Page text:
Live celebrities often embarrass the brands they’re paid to endorse. Dead ones are a safer bet. Thus, a fledgling sandwich chain named the Earl of Sandwich (see the ad below) can make the most of its namesake, the 4th Earl of Sandwich, who is credited with having invented the sandwich. We won’t see tabloid photos of him walking around with a slice of pizza or a taco, since the old boy has been six feet under for a couple centuries. On the other hand, the 11th Earl of Sandwich is alive and involved in the company behind the sandwich chain, so his partners will have to trust his discretion. Another ad in the series says the sandwich shops were launched because “We grew tired of watching others give us a bad name” by selling shoddy sandwiches that “made a mockery of the creation that bears our family name.” If the world is ready for an indignant sandwich chain, this one should prosper. The agency behind the campaign is Push of Orlando, Fla.



Break out the champagne. The percentage of respondents to a Washington Post/ABC News poll who consider the economy “excellent” has reached double digits for the first time since January 2001. Ten percent of adults in the new poll said the economy is excellent these days, with another 45 percent calling it “good.” Twenty-eight percent said it’s “not so good,” and 17 percent said it’s “poor.” The survey also asked people about their own family’s finances. Twenty-three percent said they’re “falling behind financially,” while 24 percent said they’re “getting ahead.” More than half (52 percent) said they have “just enough” to maintain their standard of living. Meanwhile, a survey conducted for Money magazine by International Communications Research asked adults to take a retrospective view of their finances. Thirty-one percent said they’re now better off than they were two years ago, while 29 percent said they’re worse off. The rest said their financial standing was unchanged. Men were more apt than women (38 percent vs. 25 percent) to say they’re better off now.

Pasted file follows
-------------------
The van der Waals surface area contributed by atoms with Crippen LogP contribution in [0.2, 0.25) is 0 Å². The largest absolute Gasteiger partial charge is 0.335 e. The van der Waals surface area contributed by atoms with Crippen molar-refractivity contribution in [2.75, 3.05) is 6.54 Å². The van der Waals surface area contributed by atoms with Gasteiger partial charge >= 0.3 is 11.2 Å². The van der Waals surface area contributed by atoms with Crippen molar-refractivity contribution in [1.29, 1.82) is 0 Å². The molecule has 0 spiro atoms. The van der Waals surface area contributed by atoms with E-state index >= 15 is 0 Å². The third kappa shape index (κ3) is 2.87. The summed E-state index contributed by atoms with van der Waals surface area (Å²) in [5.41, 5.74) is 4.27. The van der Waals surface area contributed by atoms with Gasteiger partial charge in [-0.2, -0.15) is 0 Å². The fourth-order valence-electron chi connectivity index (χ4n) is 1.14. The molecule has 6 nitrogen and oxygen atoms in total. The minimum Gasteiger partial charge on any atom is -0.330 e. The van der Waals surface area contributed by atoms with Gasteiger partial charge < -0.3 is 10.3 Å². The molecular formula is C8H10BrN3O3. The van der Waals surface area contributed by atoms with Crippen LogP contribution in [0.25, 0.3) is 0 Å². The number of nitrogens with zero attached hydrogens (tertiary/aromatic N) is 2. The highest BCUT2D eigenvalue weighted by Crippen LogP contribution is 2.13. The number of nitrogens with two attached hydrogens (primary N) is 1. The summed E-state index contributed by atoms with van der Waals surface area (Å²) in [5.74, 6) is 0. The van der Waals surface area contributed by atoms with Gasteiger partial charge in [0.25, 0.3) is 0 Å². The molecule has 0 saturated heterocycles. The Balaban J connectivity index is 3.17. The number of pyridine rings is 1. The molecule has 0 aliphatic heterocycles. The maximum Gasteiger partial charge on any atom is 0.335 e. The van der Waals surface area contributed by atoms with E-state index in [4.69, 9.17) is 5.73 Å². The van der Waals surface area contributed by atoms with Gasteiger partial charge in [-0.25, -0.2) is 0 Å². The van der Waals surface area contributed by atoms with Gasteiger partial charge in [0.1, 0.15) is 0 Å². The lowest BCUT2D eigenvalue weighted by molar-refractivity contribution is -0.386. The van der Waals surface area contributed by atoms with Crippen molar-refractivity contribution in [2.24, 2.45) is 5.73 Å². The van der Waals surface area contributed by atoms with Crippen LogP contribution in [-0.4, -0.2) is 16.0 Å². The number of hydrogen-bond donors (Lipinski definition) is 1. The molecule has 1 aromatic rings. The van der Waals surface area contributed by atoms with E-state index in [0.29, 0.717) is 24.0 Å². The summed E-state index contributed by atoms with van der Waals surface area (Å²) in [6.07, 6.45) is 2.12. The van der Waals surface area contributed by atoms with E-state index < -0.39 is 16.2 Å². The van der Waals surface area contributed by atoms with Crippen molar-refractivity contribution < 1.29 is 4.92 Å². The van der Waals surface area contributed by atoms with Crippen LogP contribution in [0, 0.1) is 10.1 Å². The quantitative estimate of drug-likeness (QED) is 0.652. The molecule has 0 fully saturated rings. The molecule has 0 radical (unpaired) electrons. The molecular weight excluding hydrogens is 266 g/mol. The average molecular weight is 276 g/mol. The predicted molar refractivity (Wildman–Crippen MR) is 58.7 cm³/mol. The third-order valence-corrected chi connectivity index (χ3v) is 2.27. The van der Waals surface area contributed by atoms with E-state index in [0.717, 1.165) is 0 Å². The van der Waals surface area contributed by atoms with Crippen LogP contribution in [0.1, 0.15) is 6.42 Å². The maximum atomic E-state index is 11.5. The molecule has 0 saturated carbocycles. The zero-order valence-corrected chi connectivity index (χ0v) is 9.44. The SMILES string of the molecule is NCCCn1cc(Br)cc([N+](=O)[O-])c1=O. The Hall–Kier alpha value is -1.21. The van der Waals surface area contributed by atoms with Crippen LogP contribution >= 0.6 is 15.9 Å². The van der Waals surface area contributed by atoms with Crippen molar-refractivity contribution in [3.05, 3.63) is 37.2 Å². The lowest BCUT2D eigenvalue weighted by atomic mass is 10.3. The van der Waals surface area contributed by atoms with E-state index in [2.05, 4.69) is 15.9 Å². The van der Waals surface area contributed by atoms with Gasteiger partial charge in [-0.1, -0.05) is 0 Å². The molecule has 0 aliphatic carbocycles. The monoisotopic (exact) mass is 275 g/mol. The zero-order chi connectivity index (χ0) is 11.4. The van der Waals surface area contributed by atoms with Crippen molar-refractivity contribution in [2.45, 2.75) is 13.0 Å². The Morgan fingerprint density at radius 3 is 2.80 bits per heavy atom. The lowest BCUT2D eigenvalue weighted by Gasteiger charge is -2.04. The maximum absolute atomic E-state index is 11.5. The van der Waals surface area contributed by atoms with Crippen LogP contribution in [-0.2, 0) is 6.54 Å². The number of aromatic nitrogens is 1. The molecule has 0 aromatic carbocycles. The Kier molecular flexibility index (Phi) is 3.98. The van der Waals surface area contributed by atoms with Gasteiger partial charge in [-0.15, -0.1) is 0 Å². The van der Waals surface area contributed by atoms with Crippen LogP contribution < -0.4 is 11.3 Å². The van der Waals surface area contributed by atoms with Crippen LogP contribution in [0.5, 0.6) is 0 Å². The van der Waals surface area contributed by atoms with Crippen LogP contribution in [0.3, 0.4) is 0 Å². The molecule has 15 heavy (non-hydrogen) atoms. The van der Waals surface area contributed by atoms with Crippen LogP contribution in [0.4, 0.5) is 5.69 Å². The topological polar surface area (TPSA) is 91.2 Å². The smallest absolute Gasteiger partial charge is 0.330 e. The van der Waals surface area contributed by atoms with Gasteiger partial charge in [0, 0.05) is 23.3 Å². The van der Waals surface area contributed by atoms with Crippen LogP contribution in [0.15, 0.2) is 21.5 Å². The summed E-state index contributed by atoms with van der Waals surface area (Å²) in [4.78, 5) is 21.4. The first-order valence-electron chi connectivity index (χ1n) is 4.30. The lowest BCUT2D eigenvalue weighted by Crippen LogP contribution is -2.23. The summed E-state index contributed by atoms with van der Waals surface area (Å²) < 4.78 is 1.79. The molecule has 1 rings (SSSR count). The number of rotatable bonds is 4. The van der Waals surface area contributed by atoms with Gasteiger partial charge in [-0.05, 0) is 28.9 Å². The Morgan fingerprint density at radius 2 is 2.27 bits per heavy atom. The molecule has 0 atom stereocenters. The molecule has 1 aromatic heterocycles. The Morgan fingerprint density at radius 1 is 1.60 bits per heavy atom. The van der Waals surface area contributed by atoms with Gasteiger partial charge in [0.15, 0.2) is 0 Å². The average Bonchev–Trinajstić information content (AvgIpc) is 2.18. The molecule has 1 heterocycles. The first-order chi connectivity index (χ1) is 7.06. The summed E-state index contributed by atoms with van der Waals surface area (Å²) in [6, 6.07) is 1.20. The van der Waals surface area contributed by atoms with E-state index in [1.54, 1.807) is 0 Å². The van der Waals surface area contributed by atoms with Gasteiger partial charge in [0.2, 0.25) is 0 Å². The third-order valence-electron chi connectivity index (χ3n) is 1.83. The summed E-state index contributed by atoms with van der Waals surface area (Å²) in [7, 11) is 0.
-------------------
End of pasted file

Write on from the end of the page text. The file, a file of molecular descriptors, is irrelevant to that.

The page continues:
Does it reflect poorly on our waking lives that we’re so enthusiastic about sleep? A poll by The Barna Group asked adults to say which of various activities they look forward to a lot. The biggest vote (71 percent) went to “getting a good night of sleep.” Only two other items on the list were picked by a majority of respondents: spending time with friends (55 percent) and listening to music (54 percent). People were only a bit more likely to say they look forward to shopping for clothes (16 percent) than to say the same about getting a physical (14 percent).